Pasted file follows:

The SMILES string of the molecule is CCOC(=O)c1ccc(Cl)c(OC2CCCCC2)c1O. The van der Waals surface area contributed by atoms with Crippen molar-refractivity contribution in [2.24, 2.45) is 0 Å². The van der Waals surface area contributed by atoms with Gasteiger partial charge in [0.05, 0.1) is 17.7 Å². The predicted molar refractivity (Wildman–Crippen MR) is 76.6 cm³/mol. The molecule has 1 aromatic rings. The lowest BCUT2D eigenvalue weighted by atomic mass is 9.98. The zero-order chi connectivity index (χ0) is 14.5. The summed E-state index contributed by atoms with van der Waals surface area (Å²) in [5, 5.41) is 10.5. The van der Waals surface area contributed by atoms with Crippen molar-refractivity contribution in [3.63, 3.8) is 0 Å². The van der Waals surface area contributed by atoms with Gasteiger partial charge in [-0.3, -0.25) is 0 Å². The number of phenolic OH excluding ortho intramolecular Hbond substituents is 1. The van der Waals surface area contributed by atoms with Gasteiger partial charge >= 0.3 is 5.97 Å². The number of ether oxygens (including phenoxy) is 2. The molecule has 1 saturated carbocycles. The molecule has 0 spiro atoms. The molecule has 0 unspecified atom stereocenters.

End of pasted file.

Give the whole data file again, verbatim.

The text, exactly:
The SMILES string of the molecule is CCOC(=O)c1ccc(Cl)c(OC2CCCCC2)c1O. The van der Waals surface area contributed by atoms with Crippen molar-refractivity contribution in [2.24, 2.45) is 0 Å². The van der Waals surface area contributed by atoms with Gasteiger partial charge in [0.05, 0.1) is 17.7 Å². The predicted molar refractivity (Wildman–Crippen MR) is 76.6 cm³/mol. The molecule has 1 aromatic rings. The lowest BCUT2D eigenvalue weighted by atomic mass is 9.98. The zero-order chi connectivity index (χ0) is 14.5. The summed E-state index contributed by atoms with van der Waals surface area (Å²) in [5, 5.41) is 10.5. The van der Waals surface area contributed by atoms with Crippen molar-refractivity contribution in [3.63, 3.8) is 0 Å². The van der Waals surface area contributed by atoms with Gasteiger partial charge in [-0.3, -0.25) is 0 Å². The number of phenolic OH excluding ortho intramolecular Hbond substituents is 1. The van der Waals surface area contributed by atoms with Gasteiger partial charge >= 0.3 is 5.97 Å². The number of ether oxygens (including phenoxy) is 2. The molecule has 1 saturated carbocycles. The molecule has 0 spiro atoms. The molecule has 0 unspecified atom stereocenters.